I am an Assistant Professor in the Department of Sociology at SUNY Stony Brook in New York. As a cultural sociologist, my research is concerned with understanding how individuals interpret and respond to racism and discrimination. I teach undergraduate and graduate courses on contemporary and classical social theory, race and ethnicity and qualitative methods. At the heart of my work is an interest in reducing group boundaries and revealing the conditions and mechanisms that promote inter-ethnic solidarity, empathy and cooperation.
Most of my projects focus on ethnoracial relations and inequality in France and the United States. In particular, I focus on the experiences of people of African descent in those two nations. My work in France draws upon mixed methods at multiple levels of analysis (in-depth interviews, ethnographic observation and content analysis) to explore the cultural identities, antiracist strategies and activism of French Caribbeans (the Antillais). My research in the U.S. primarily draws upon in-depth interviews with African Americans in Boston and the New York metropolitan area.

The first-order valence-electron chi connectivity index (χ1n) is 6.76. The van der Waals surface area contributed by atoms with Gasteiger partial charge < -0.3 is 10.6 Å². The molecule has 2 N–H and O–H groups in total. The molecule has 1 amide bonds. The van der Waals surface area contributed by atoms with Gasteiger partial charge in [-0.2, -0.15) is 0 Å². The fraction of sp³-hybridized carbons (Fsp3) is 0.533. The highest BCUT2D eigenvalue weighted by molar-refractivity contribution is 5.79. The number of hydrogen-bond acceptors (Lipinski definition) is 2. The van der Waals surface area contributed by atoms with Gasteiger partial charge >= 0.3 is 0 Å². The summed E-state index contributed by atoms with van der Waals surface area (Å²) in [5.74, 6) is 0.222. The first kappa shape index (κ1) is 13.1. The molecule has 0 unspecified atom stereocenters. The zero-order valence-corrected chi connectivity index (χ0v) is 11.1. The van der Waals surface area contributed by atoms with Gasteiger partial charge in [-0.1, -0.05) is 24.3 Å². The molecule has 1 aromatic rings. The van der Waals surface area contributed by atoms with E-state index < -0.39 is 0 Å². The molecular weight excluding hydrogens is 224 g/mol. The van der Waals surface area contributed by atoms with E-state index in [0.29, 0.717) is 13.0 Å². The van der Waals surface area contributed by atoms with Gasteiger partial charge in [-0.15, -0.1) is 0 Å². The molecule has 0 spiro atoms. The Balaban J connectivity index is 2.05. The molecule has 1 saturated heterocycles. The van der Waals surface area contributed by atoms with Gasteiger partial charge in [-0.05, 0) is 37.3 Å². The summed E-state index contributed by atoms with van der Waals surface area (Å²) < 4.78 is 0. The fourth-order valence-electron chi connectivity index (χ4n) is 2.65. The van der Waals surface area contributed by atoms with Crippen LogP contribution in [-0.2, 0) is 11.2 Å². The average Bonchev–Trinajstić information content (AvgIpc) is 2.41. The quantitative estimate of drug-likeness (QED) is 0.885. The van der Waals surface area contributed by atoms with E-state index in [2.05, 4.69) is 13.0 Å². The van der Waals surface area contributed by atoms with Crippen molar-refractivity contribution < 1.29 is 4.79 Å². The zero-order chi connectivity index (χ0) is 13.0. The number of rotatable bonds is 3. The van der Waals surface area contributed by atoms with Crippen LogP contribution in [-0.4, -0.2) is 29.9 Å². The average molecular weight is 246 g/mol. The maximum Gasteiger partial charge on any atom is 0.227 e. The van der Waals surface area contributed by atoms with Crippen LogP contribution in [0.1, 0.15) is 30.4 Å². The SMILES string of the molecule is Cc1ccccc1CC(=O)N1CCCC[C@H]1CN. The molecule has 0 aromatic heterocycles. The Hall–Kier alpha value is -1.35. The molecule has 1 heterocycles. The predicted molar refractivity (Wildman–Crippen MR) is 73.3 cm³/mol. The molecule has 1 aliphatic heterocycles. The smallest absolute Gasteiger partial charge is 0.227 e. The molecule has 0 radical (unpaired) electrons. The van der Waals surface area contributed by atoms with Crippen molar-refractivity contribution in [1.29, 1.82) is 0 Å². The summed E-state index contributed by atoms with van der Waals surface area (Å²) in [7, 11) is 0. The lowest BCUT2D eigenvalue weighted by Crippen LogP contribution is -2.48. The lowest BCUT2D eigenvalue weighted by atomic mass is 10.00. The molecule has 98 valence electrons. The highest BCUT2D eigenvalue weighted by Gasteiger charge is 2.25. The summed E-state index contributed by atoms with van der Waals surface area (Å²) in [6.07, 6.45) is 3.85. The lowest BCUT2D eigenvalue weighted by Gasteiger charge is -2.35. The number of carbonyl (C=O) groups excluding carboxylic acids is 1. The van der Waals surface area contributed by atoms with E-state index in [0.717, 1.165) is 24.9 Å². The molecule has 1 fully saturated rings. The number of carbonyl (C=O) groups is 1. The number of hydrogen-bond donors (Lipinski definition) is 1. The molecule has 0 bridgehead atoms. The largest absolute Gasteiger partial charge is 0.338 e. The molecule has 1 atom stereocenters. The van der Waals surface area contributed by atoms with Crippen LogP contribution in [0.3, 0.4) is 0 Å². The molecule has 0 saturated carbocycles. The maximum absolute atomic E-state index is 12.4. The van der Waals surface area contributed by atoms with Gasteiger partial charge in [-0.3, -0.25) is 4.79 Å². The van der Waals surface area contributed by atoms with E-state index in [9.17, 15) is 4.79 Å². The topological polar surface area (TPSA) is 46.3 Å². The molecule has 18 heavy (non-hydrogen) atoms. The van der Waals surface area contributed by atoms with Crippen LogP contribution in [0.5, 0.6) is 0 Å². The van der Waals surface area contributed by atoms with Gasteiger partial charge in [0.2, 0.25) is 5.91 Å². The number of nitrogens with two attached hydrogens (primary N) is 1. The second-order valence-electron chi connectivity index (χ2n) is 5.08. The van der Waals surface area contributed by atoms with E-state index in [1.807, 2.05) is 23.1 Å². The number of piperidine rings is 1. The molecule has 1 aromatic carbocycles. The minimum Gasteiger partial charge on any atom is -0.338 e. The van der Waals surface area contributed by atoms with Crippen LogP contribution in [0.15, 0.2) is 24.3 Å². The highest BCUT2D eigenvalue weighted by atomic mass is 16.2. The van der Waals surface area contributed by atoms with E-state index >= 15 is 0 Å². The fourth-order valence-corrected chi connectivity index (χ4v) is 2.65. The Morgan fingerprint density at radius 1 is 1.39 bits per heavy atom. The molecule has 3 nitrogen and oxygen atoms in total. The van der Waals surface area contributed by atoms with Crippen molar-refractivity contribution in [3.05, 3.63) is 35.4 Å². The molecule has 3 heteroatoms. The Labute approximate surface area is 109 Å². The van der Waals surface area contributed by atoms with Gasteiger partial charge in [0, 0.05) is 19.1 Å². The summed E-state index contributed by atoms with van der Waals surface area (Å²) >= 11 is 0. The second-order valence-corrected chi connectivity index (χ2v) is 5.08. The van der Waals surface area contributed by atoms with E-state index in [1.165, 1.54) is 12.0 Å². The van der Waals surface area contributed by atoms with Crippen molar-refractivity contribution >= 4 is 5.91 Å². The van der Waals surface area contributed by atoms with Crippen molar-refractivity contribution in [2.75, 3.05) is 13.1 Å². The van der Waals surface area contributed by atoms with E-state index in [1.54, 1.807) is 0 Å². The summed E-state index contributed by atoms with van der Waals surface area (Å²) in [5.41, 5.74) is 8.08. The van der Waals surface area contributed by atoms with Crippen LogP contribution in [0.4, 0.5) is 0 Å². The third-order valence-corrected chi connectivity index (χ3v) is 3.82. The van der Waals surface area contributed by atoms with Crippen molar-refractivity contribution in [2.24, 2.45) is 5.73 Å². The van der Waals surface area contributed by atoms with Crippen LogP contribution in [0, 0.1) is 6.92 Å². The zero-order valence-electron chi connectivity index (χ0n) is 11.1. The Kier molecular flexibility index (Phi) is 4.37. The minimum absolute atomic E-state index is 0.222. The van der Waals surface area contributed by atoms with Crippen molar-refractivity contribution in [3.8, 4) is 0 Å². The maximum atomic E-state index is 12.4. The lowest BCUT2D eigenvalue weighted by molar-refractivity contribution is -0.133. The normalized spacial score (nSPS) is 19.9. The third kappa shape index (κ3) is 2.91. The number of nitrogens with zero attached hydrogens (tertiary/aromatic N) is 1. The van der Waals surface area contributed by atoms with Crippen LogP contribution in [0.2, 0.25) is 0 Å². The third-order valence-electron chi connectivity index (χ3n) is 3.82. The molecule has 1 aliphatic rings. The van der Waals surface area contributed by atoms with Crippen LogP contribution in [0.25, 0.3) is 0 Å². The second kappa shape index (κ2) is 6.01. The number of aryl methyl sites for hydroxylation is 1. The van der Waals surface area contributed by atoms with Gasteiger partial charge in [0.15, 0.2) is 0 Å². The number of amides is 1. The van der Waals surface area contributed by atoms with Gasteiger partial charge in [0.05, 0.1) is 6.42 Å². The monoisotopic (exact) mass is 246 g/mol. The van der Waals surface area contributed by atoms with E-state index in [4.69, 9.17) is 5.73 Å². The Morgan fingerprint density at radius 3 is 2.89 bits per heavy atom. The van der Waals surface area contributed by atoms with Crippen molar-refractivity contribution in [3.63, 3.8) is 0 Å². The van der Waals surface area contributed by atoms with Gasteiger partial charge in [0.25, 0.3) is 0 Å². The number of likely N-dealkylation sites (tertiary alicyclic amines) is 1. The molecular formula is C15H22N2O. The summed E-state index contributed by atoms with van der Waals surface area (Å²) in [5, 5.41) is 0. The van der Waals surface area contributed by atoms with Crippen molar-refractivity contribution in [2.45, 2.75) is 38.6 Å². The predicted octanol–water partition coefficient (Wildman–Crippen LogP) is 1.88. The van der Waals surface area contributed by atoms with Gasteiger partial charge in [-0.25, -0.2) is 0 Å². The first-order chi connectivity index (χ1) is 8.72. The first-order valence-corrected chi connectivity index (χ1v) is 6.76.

Related interests include ethnoracial identification, collective memories of ethnoracial conflict (including slavery and colonization) and variations in the cultural repertoires that shape individuals' expectations for inter-group relations and fairness across different national settings. In short, I investigate how ethnoracial identities and boundaries influence the ways individuals interpret their everyday experiences and the manner in which they define a "just" society.